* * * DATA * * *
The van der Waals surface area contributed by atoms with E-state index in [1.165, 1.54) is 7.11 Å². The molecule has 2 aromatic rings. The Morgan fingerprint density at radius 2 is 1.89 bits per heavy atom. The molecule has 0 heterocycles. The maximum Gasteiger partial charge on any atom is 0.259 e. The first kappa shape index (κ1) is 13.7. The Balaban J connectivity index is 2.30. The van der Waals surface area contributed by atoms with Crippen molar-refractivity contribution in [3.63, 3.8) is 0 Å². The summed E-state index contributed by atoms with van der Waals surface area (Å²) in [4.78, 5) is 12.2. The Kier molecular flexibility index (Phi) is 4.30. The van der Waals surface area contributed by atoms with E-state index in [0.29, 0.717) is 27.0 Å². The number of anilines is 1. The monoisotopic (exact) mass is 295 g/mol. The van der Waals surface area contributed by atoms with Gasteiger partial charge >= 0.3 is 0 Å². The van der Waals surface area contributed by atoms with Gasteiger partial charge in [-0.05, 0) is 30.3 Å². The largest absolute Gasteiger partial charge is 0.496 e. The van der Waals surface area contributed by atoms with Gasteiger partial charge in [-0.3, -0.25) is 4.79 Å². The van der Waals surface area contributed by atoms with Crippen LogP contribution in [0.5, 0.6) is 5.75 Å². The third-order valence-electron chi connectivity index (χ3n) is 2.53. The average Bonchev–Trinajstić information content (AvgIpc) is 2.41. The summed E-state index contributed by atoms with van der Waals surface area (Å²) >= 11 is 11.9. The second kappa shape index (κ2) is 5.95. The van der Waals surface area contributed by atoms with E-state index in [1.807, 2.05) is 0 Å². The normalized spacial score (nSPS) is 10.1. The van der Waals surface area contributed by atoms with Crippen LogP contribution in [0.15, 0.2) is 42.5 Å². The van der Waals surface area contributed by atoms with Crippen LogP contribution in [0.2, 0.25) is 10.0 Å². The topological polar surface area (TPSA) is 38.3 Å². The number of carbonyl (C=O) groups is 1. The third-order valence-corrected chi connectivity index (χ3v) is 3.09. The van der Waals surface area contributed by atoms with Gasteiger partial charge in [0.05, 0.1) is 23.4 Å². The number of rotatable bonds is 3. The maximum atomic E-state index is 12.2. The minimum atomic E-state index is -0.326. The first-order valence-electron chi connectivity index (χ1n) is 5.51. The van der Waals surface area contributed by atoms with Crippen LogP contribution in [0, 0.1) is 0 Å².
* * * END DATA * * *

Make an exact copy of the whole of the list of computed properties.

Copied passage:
The van der Waals surface area contributed by atoms with E-state index in [1.165, 1.54) is 7.11 Å². The molecule has 2 aromatic rings. The Morgan fingerprint density at radius 2 is 1.89 bits per heavy atom. The molecule has 0 heterocycles. The maximum Gasteiger partial charge on any atom is 0.259 e. The first kappa shape index (κ1) is 13.7. The Balaban J connectivity index is 2.30. The van der Waals surface area contributed by atoms with Crippen molar-refractivity contribution in [3.63, 3.8) is 0 Å². The summed E-state index contributed by atoms with van der Waals surface area (Å²) in [4.78, 5) is 12.2. The Kier molecular flexibility index (Phi) is 4.30. The van der Waals surface area contributed by atoms with E-state index in [0.29, 0.717) is 27.0 Å². The number of anilines is 1. The monoisotopic (exact) mass is 295 g/mol. The van der Waals surface area contributed by atoms with Gasteiger partial charge >= 0.3 is 0 Å². The van der Waals surface area contributed by atoms with Gasteiger partial charge in [-0.05, 0) is 30.3 Å². The largest absolute Gasteiger partial charge is 0.496 e. The van der Waals surface area contributed by atoms with Gasteiger partial charge in [-0.3, -0.25) is 4.79 Å². The van der Waals surface area contributed by atoms with Crippen LogP contribution in [0.5, 0.6) is 5.75 Å². The third-order valence-electron chi connectivity index (χ3n) is 2.53. The average Bonchev–Trinajstić information content (AvgIpc) is 2.41. The summed E-state index contributed by atoms with van der Waals surface area (Å²) >= 11 is 11.9. The second kappa shape index (κ2) is 5.95. The van der Waals surface area contributed by atoms with E-state index in [1.807, 2.05) is 0 Å². The normalized spacial score (nSPS) is 10.1. The van der Waals surface area contributed by atoms with Crippen LogP contribution in [0.15, 0.2) is 42.5 Å². The van der Waals surface area contributed by atoms with Crippen LogP contribution in [0.2, 0.25) is 10.0 Å². The topological polar surface area (TPSA) is 38.3 Å². The number of carbonyl (C=O) groups is 1. The third-order valence-corrected chi connectivity index (χ3v) is 3.09. The van der Waals surface area contributed by atoms with Gasteiger partial charge in [0.05, 0.1) is 23.4 Å². The number of rotatable bonds is 3. The maximum atomic E-state index is 12.2. The minimum atomic E-state index is -0.326. The first-order valence-electron chi connectivity index (χ1n) is 5.51. The van der Waals surface area contributed by atoms with Crippen LogP contribution in [0, 0.1) is 0 Å².